Though the reinstallation includes Renaissance bronzes, eighteenth-century portrait busts, Mughal carpets, enamels, and decorative porcelain from Europe and Asia, at the Breuer, the paintings are the inevitable focus of attention: works by Jan Van Eyck, Piero della Francesca, Giovanni Bellini, Titian, Hans Holbein, Rembrandt van Rijn, Johannes Vermeer, El Greco, Jean-Honoré Fragonard, Francisco Goya, Jean-Auguste Dominique Ingres, and James McNeill Whistler, among numerous others, many of exceptional quality and stature. By way of orientation, the first thing to say about the reinstallation of the paintings, conceived by curators Xavier F. Salomon and Aimee Ng, working with designer Stephen Saitas, is that it is organized by floor according to country or region: Northern Europe on the second floor, Italy and Spain on the third, and England and France on the fourth. Works belonging to a single historical period (or to contiguous ones) are shown together from room to room, but the overall rationale of the installation is that of place, not time. Since the Frick painting collection is not encyclopedic, the choice is uncontroversial: It is the most concise method of organization, as opposed to, say, a chronological or thematic one—neither of which, in any case, would have made for a division of the collection into three roughly equal parts. Nonetheless, the installation is a sharp break from the way the collection has been shown since 1935, in which the criteria are more decorative than art-historical, given the spaces of the residential interior.
Over and over, one turns a corner to be confronted by paintings so great yet so unadorned in their presentation that, for a moment, it is almost hard to believe they’re really there.
Yet the overarching impact of the Breuer installation is one of pictorial rather than historical logic. The relocation from one setting to the other has made the paintings close to unfamiliar. For those long used to visiting the Frick Collection, the change is transformational. Three paintings by Vermeer, for example, are displayed on three adjacent walls, an arrangement that is discreetly formal but otherwise without ceremony. The effect is heart-stopping. This sensation derives not from the utmost rarity of the works (only thirty-four paintings by the artist are known to exist), something of which the visitor may even be unaware, but from a naked intensity of pictorial encounter. In particular, the storied qualities of the painting Mistress and Maid, ca. 1666–67—optical precision, consummate painterly control, and the suspended animation of the two figures, who pass a letter between them, spotlit against the impenetrable darkness of an unknowable space—now project with startling immediacy. The installation supports a salience, a hereness, that intensifies the ritualized intimacy of the depiction of gesture and glance.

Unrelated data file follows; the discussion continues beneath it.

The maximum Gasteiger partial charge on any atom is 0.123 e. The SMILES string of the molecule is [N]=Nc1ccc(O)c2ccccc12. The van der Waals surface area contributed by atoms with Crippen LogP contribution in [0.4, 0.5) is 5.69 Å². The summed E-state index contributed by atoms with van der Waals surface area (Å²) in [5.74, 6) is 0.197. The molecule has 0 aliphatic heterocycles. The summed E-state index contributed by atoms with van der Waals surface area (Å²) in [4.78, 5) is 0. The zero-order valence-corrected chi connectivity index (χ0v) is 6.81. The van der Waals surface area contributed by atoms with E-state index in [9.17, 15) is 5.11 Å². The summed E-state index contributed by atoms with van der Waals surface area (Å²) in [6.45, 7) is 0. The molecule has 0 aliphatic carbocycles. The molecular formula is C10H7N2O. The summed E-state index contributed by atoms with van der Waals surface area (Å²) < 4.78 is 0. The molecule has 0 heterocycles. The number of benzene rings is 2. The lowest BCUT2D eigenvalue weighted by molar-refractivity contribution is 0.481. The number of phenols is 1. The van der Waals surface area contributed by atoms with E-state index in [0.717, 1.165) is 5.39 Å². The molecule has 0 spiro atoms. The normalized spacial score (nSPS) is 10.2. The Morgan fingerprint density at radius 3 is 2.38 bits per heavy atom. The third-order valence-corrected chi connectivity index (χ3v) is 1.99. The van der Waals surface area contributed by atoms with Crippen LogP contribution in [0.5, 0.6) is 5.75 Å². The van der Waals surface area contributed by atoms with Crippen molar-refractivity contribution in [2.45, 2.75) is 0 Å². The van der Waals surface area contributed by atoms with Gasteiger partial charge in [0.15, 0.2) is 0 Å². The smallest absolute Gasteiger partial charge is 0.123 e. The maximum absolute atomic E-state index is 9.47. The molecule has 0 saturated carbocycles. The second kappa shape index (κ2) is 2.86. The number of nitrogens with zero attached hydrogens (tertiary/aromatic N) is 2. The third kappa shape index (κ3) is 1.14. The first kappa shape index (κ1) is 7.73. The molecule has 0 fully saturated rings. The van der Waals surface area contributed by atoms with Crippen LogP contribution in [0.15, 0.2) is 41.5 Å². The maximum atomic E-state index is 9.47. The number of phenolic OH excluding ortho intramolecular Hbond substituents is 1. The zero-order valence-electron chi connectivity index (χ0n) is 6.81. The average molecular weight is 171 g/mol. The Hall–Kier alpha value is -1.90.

At Frick Madison, there are many occasions such as this, in which one sees a familiar painting almost as if for the first time. Holbein’s portraits of Sir Thomas More and Thomas Cromwell are installed side by side in a small three-walled space with two empty flanking walls: two sitters both ennobled and minutely observed. El Greco’s Purification of the Temple, ca. 1600, with its figure of Christ poised like a pivot within a centripetal paroxysm of violent force, is alone on a large wall; the small, strange painting holds the center of ambient visual space even from across the room. Bellini’s Saint Francis in the Desert, ca. 1476–78, on the third floor, hangs adjacent to one of Breuer’s trapezoidal windows (here covered with scrim). The image may represent the sacred “ecstasy” of Francis emerging from his cave to receive the stigmata of Christ. At the Breuer, natural light—rare in this building—softly fills the room. The shape of the window complements the backward-leaning posture of the saint; his face is turned upward toward the window, it would seem, as well as the painted sky. The placement could have been an exercise in kitsch, yet the painting benefits from both the solitude and the light, which transform its clarity of detail into an unearthly vision, a lucid sacralization of the natural world. At the Frick Collection, the work is displayed almost as if it were a decorative object. Here it is a painting—one of unnerving proficiency and stirring calm—first and last.